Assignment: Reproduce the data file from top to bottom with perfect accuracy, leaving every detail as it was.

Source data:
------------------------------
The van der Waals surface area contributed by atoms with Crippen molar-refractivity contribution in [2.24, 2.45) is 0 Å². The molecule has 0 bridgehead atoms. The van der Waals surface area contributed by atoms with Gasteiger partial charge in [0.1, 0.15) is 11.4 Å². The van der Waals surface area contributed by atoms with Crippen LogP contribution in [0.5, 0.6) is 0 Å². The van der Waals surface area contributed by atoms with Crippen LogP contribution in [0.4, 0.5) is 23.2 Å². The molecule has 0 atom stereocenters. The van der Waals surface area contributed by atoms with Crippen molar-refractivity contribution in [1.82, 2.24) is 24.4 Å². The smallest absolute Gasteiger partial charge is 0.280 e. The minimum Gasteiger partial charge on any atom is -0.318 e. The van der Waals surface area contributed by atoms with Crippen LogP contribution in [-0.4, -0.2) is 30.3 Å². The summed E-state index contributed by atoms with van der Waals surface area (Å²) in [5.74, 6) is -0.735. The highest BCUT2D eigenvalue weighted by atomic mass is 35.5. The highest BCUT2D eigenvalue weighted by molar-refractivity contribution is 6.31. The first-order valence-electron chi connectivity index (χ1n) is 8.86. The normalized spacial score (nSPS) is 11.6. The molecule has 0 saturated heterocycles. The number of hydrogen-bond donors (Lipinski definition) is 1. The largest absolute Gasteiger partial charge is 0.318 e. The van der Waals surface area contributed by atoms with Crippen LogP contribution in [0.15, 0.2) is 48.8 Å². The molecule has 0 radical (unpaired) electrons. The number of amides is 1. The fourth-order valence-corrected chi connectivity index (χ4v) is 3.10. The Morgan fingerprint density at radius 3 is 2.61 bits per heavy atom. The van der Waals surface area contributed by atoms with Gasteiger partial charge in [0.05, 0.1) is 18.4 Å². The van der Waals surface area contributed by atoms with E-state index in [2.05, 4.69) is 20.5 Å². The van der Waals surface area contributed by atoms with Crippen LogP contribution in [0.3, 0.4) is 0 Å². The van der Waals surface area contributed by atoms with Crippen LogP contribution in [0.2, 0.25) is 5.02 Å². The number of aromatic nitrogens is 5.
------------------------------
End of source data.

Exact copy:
The van der Waals surface area contributed by atoms with Crippen molar-refractivity contribution in [2.24, 2.45) is 0 Å². The molecule has 0 bridgehead atoms. The van der Waals surface area contributed by atoms with Gasteiger partial charge in [0.1, 0.15) is 11.4 Å². The van der Waals surface area contributed by atoms with Crippen LogP contribution in [0.5, 0.6) is 0 Å². The van der Waals surface area contributed by atoms with Crippen LogP contribution in [0.4, 0.5) is 23.2 Å². The molecule has 0 atom stereocenters. The van der Waals surface area contributed by atoms with Crippen molar-refractivity contribution in [1.82, 2.24) is 24.4 Å². The smallest absolute Gasteiger partial charge is 0.280 e. The minimum Gasteiger partial charge on any atom is -0.318 e. The van der Waals surface area contributed by atoms with Crippen LogP contribution in [-0.4, -0.2) is 30.3 Å². The summed E-state index contributed by atoms with van der Waals surface area (Å²) in [5.74, 6) is -0.735. The highest BCUT2D eigenvalue weighted by atomic mass is 35.5. The highest BCUT2D eigenvalue weighted by molar-refractivity contribution is 6.31. The first-order valence-electron chi connectivity index (χ1n) is 8.86. The normalized spacial score (nSPS) is 11.6. The molecule has 0 saturated heterocycles. The number of hydrogen-bond donors (Lipinski definition) is 1. The largest absolute Gasteiger partial charge is 0.318 e. The van der Waals surface area contributed by atoms with Crippen LogP contribution in [0.15, 0.2) is 48.8 Å². The molecule has 0 radical (unpaired) electrons. The number of amides is 1. The fourth-order valence-corrected chi connectivity index (χ4v) is 3.10. The Morgan fingerprint density at radius 3 is 2.61 bits per heavy atom. The van der Waals surface area contributed by atoms with Gasteiger partial charge in [0.05, 0.1) is 18.4 Å². The van der Waals surface area contributed by atoms with E-state index in [2.05, 4.69) is 20.5 Å². The van der Waals surface area contributed by atoms with Crippen LogP contribution in [0.3, 0.4) is 0 Å². The van der Waals surface area contributed by atoms with Crippen LogP contribution in [0.2, 0.25) is 5.02 Å². The number of aromatic nitrogens is 5.